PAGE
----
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Consciousness Explained (Penguin Science)
Consciousness Explained (Penguin Science)
by Daniel C. Dennett
Edition: Paperback
Price: £10.39

10 of 12 people found the following review helpful
1.0 out of 5 stars missing two letters - "un", 21 July 2013
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This book would be better titled as "Consciousness Unexplained". Dennett has a genial and engaging, chatty manner which is good in talks (does he avoid debates ?) but doesn't quite work in print. The subject matter is technical and that fact is - despite his claim to be flying the flag for science and precision, he is even vaguer and less precise than the dualists he claims to be displacing.

His prose is prone to descend into techno-waffle, dragging in terms fromm computer science here, and philosophy there, whilst lacking any particular determination to achieve the goal of the title, namely to "Explain Consciousness". He spends pages and pages doing precisely NOT that, but engaging in a chatty discourse about how funny mental phenomena are. We know that - believe it or not - which is why we want some kind of explanation. This book doesnt' do it.

The gist of the book seems to be that although Dennett - to his credit - does not pretend that mental phenomena and consciousness do not exist ( a lot of the charlatans in Cognitive Science do ), he claims that it is some kind of illusion, a trick played by time and evolution. That seems to me to be probably the least satisfying explanation of the entire field, not least for its implicit anti-scientific claim that 'illusions' actually exist, and aren't simply phenomena capable of being investigated like any other.

I still can't fathom why so many people take his writing on this subject seriously. He has nothing really to say about consciousness at all, because like a lot of cognitive scientists, he spends all his time rationalising reasons for ignoring it. This is not serious academic thinking. Ironically, Dennett drive to please his anti-religious audience makes him colossally, religiously irrational about consciousness.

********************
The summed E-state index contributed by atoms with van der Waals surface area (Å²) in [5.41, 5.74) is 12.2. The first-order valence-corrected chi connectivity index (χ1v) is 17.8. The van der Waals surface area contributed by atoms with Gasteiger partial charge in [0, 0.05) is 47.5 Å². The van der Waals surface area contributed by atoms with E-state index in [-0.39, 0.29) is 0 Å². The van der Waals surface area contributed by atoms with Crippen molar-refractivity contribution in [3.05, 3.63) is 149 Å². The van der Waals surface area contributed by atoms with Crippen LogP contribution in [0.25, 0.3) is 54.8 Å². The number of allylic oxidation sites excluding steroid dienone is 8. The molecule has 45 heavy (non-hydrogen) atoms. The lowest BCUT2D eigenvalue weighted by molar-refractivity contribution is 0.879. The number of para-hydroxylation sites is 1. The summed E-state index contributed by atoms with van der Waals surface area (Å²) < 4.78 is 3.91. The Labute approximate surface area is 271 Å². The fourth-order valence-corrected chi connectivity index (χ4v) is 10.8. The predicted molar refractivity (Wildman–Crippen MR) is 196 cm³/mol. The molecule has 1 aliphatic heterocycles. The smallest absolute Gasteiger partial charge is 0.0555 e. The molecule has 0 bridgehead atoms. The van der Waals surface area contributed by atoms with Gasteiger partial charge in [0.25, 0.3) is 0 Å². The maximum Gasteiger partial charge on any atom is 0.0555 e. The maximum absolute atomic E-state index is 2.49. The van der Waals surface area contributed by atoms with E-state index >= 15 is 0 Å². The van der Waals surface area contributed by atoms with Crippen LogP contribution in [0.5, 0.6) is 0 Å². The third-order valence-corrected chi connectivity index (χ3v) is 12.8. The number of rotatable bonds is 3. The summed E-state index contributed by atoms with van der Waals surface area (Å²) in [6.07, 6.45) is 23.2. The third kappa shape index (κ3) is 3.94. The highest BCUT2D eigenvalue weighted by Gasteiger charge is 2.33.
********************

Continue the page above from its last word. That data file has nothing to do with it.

Gaza in Crisis: Reflections on Israel's War Against the Palestinians
Gaza in Crisis: Reflections on Israel's War Against the Palestinians
by Ilan Pappé
Edition: Paperback
Price: £9.98

7 of 14 people found the following review helpful
5.0 out of 5 stars Get informed, 4 Nov. 2012
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Its incredibly difficult to get a handle on what's happening in Palestine because of the media's pro-European (hence pro-Israeli) bias - that, and coupled with ongoing guilt for the Holocaust - something to which Europeans have a great deal to feel guilty about but about which the Palestinian people should have no remorse whatsoever. Nonetheless, the victims of post-Holocaust Israeli expansionism have not been the perpertratos of the crimes agains the Jews, the Europeans, but the arabic indigenous settlers of the land now known as Israel, the Palestinians.

Pappe maps this crisis over the years and shows how US/Israeli media bias has perpetuated gross myths about Israel, particularly the Nakbah, or palestinian holocaust, of 1948. The denial of the war crimes of the Israelis stems from refusing to acknowledge the ethnic cleansing of Palestine that started then, in 1948. An excellent book

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